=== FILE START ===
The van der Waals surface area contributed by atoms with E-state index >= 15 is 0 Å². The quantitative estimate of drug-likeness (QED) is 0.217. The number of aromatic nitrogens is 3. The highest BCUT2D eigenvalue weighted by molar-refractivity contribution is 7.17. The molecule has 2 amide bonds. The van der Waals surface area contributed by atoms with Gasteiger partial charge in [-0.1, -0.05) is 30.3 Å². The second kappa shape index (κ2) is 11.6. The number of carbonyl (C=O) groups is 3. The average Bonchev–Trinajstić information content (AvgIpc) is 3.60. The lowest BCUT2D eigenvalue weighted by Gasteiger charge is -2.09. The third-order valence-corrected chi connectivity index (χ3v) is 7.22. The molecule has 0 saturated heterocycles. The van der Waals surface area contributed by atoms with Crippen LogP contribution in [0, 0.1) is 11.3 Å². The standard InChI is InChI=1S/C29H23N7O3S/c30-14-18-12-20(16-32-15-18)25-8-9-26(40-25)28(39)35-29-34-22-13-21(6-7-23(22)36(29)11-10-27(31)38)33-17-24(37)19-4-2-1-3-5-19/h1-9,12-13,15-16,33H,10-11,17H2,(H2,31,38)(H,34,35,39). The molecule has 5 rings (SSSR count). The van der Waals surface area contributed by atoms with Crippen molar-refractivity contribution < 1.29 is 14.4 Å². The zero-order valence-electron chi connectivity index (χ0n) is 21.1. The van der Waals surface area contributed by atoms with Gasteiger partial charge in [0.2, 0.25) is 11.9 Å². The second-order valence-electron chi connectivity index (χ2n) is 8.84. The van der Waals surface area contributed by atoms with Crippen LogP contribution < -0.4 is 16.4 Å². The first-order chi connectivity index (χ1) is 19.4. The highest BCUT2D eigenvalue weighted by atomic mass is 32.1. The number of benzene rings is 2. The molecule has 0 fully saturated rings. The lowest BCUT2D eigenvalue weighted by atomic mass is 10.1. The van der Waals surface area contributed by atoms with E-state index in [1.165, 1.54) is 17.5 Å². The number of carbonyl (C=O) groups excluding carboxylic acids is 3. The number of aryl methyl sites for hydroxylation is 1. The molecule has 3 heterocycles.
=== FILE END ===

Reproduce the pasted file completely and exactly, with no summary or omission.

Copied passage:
The van der Waals surface area contributed by atoms with E-state index >= 15 is 0 Å². The quantitative estimate of drug-likeness (QED) is 0.217. The number of aromatic nitrogens is 3. The highest BCUT2D eigenvalue weighted by molar-refractivity contribution is 7.17. The molecule has 2 amide bonds. The van der Waals surface area contributed by atoms with Gasteiger partial charge in [-0.1, -0.05) is 30.3 Å². The second kappa shape index (κ2) is 11.6. The number of carbonyl (C=O) groups is 3. The average Bonchev–Trinajstić information content (AvgIpc) is 3.60. The lowest BCUT2D eigenvalue weighted by Gasteiger charge is -2.09. The third-order valence-corrected chi connectivity index (χ3v) is 7.22. The molecule has 0 saturated heterocycles. The van der Waals surface area contributed by atoms with Crippen LogP contribution in [0, 0.1) is 11.3 Å². The standard InChI is InChI=1S/C29H23N7O3S/c30-14-18-12-20(16-32-15-18)25-8-9-26(40-25)28(39)35-29-34-22-13-21(6-7-23(22)36(29)11-10-27(31)38)33-17-24(37)19-4-2-1-3-5-19/h1-9,12-13,15-16,33H,10-11,17H2,(H2,31,38)(H,34,35,39). The molecule has 5 rings (SSSR count). The van der Waals surface area contributed by atoms with Crippen molar-refractivity contribution < 1.29 is 14.4 Å². The zero-order valence-electron chi connectivity index (χ0n) is 21.1. The van der Waals surface area contributed by atoms with Gasteiger partial charge in [0.2, 0.25) is 11.9 Å². The second-order valence-electron chi connectivity index (χ2n) is 8.84. The van der Waals surface area contributed by atoms with Crippen LogP contribution < -0.4 is 16.4 Å². The first-order chi connectivity index (χ1) is 19.4. The highest BCUT2D eigenvalue weighted by atomic mass is 32.1. The number of benzene rings is 2. The molecule has 0 fully saturated rings. The lowest BCUT2D eigenvalue weighted by atomic mass is 10.1. The van der Waals surface area contributed by atoms with E-state index in [1.165, 1.54) is 17.5 Å². The number of carbonyl (C=O) groups excluding carboxylic acids is 3. The number of aryl methyl sites for hydroxylation is 1. The molecule has 3 heterocycles.